Martin Hutchinson: Thanks largely to Ron Paul, the Republicans have suddenly become enamored of gold.
And why not?…It is real money.
These newly-born gold bugs have even gone so far as to include a call for a commission to examine a return to the gold standard in the party platform.
Needless to say, we’ve come a long way since President Richard Nixon “closed the gold window” in 1971. Forty-one years, and a few financial disasters later, the debate has begun anew.
But it begs the question: How would the gold standard work?
What’s more, what would the economic implications be, and is it likely to happen or is it all just a gold bug’s dream?
In ancient and medieval times the answers were quite a bit more simple. Since there was no real banking system, there was also no argument.
Kings coined money with gold, silver, or copper, and the people accepted the money at a price based on its metal content. The idea of taking paper instead would have been thought of as sheer madness.
Only in China, an isolated and stable society, was paper money used during the Song Dynasty of the 10th through 13th centuries, but even there the Mongol invasion and fall of the Song regime caused the paper money system to collapse.
Paper money backed by gold only became possible once modern banking got going in Europe in the 16th and 17th centuries.
In fact, the British Gold Standard was devised in 1717 by no less than Isaac Newton, then Master of the Mint. Other countries soon joined Britain in linking their currencies to gold, including the United States from 1878 until its abandonment in 1933.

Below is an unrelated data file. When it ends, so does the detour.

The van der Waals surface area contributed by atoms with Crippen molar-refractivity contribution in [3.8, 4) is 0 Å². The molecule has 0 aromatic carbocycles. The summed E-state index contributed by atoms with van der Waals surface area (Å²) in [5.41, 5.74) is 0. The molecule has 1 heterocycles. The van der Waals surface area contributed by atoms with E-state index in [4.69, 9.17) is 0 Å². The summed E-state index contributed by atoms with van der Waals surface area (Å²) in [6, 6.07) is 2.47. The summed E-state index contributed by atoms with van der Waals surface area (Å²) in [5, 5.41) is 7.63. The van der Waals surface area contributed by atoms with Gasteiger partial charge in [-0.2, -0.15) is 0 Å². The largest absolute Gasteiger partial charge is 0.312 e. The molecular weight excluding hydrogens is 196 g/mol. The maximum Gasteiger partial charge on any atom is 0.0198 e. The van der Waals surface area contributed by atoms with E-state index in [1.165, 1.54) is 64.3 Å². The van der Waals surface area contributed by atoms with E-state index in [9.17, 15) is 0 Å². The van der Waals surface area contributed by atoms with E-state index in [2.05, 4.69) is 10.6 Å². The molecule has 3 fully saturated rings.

Of course, countries claimed to be on a gold standard under the Bretton Woods Agreement from 1944-71, but gold was only exchangeable between governments. Indeed, holding gold was prohibited in the U.S. for private individuals.
But inevitably, the Bretton Woods monetary system itself became manipulated and collapsed in inflation.
That brings us to today….
The Problem With the Gold Standard
As I see it there are two problems with instituting a new gold standard.
First, gold supplies can only be increased by around 1% annually, if that. Currently, the annual new supply of gold is around $200 billion worth, compared to a gold “stock” of about $9 trillion worth. That means the expansion rate of gold in circulation is only about 0.22%.
However if world population increases by 1% annually and global economic growth averages even 2%, the need for money expands by 3%, minus any increase in its “velocity.”
That makes a gold standard impossibly deflationary – which is why the system collapsed after 1900, as population growth accelerated. Currently annual global population growth is around 1.1%, far too fast for a renewed gold standard.
The good news is that population growth is slowing. By about 2039 it will fall below 0.5% annually, the growth rate in the second half of the nineteenth century. So if we want a gold standard we may have to wait for it.
The second problem with a gold standard is the existence of central banks and the banks themselves.
This is best illustrated by the pitiful performance of the Fed from its 1913 inception until 1933, when it is generally held to have greatly worsened the Great Depression by getting the money supply completely wrong.
Banks overleveraged during the 1920s (while the Fed kept interest rates too low) then were forced to deleverage after 1930, which reduced the money supply sharply even while the volume of gold in circulation was constant.
The Bank of England, in existence since 1694, from time to time caused similar problems, but tight British regulation of bank leverage during the nineteenth century kept crises under control.